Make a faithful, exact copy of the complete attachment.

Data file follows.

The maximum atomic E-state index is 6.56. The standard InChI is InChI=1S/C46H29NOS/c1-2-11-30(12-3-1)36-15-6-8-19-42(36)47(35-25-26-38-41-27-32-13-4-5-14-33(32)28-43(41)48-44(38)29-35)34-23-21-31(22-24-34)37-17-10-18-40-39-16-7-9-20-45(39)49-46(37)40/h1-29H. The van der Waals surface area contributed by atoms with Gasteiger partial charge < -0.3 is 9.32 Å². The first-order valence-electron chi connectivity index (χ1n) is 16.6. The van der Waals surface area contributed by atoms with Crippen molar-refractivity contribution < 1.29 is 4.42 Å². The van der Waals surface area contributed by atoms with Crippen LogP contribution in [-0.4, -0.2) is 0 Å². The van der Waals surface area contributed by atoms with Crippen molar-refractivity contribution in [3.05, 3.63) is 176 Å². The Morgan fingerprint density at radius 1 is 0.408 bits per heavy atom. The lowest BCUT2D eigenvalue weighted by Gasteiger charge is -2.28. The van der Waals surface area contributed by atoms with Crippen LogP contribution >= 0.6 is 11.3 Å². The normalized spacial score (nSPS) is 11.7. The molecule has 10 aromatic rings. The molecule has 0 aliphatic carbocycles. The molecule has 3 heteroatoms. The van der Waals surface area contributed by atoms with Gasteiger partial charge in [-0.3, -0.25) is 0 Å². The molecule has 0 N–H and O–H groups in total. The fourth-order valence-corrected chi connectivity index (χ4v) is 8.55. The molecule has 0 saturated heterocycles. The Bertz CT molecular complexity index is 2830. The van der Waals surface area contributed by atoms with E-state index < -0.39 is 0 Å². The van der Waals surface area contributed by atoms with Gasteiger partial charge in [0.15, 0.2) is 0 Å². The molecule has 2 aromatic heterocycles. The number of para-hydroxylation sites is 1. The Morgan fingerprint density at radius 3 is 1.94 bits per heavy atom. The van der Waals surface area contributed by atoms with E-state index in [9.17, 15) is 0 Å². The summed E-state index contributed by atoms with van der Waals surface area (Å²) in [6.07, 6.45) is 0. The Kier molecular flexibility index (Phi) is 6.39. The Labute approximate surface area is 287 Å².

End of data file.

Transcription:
The maximum atomic E-state index is 6.56. The standard InChI is InChI=1S/C46H29NOS/c1-2-11-30(12-3-1)36-15-6-8-19-42(36)47(35-25-26-38-41-27-32-13-4-5-14-33(32)28-43(41)48-44(38)29-35)34-23-21-31(22-24-34)37-17-10-18-40-39-16-7-9-20-45(39)49-46(37)40/h1-29H. The van der Waals surface area contributed by atoms with Gasteiger partial charge < -0.3 is 9.32 Å². The first-order valence-electron chi connectivity index (χ1n) is 16.6. The van der Waals surface area contributed by atoms with Crippen molar-refractivity contribution < 1.29 is 4.42 Å². The van der Waals surface area contributed by atoms with Crippen LogP contribution in [-0.4, -0.2) is 0 Å². The van der Waals surface area contributed by atoms with Crippen molar-refractivity contribution in [3.05, 3.63) is 176 Å². The Morgan fingerprint density at radius 1 is 0.408 bits per heavy atom. The lowest BCUT2D eigenvalue weighted by Gasteiger charge is -2.28. The van der Waals surface area contributed by atoms with Crippen LogP contribution >= 0.6 is 11.3 Å². The normalized spacial score (nSPS) is 11.7. The molecule has 10 aromatic rings. The molecule has 0 aliphatic carbocycles. The molecule has 3 heteroatoms. The van der Waals surface area contributed by atoms with Gasteiger partial charge in [-0.3, -0.25) is 0 Å². The molecule has 0 N–H and O–H groups in total. The fourth-order valence-corrected chi connectivity index (χ4v) is 8.55. The molecule has 0 saturated heterocycles. The Bertz CT molecular complexity index is 2830. The van der Waals surface area contributed by atoms with E-state index < -0.39 is 0 Å². The van der Waals surface area contributed by atoms with Gasteiger partial charge in [0.15, 0.2) is 0 Å². The molecule has 2 aromatic heterocycles. The number of para-hydroxylation sites is 1. The Morgan fingerprint density at radius 3 is 1.94 bits per heavy atom. The van der Waals surface area contributed by atoms with E-state index in [9.17, 15) is 0 Å². The summed E-state index contributed by atoms with van der Waals surface area (Å²) in [6.07, 6.45) is 0. The Kier molecular flexibility index (Phi) is 6.39. The Labute approximate surface area is 287 Å².